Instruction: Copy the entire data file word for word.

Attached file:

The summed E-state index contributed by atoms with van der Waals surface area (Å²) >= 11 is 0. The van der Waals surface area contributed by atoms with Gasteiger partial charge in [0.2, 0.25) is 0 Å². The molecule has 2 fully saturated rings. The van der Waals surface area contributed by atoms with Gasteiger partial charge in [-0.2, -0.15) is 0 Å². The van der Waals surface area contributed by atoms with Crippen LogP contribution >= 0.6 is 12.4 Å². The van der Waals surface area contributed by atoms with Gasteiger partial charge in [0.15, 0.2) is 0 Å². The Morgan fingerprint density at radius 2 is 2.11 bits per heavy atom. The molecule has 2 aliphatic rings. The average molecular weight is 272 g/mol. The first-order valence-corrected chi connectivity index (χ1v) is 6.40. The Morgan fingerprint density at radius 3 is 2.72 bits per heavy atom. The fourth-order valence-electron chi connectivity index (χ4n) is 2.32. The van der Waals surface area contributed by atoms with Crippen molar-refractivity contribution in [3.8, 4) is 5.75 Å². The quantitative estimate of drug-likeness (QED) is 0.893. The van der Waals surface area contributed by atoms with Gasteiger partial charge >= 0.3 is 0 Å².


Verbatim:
The summed E-state index contributed by atoms with van der Waals surface area (Å²) >= 11 is 0. The van der Waals surface area contributed by atoms with Gasteiger partial charge in [0.2, 0.25) is 0 Å². The molecule has 2 fully saturated rings. The van der Waals surface area contributed by atoms with Gasteiger partial charge in [-0.2, -0.15) is 0 Å². The van der Waals surface area contributed by atoms with Crippen LogP contribution >= 0.6 is 12.4 Å². The van der Waals surface area contributed by atoms with Gasteiger partial charge in [0.15, 0.2) is 0 Å². The Morgan fingerprint density at radius 2 is 2.11 bits per heavy atom. The molecule has 2 aliphatic rings. The average molecular weight is 272 g/mol. The first-order valence-corrected chi connectivity index (χ1v) is 6.40. The Morgan fingerprint density at radius 3 is 2.72 bits per heavy atom. The fourth-order valence-electron chi connectivity index (χ4n) is 2.32. The van der Waals surface area contributed by atoms with Crippen molar-refractivity contribution in [3.8, 4) is 5.75 Å². The quantitative estimate of drug-likeness (QED) is 0.893. The van der Waals surface area contributed by atoms with Gasteiger partial charge >= 0.3 is 0 Å².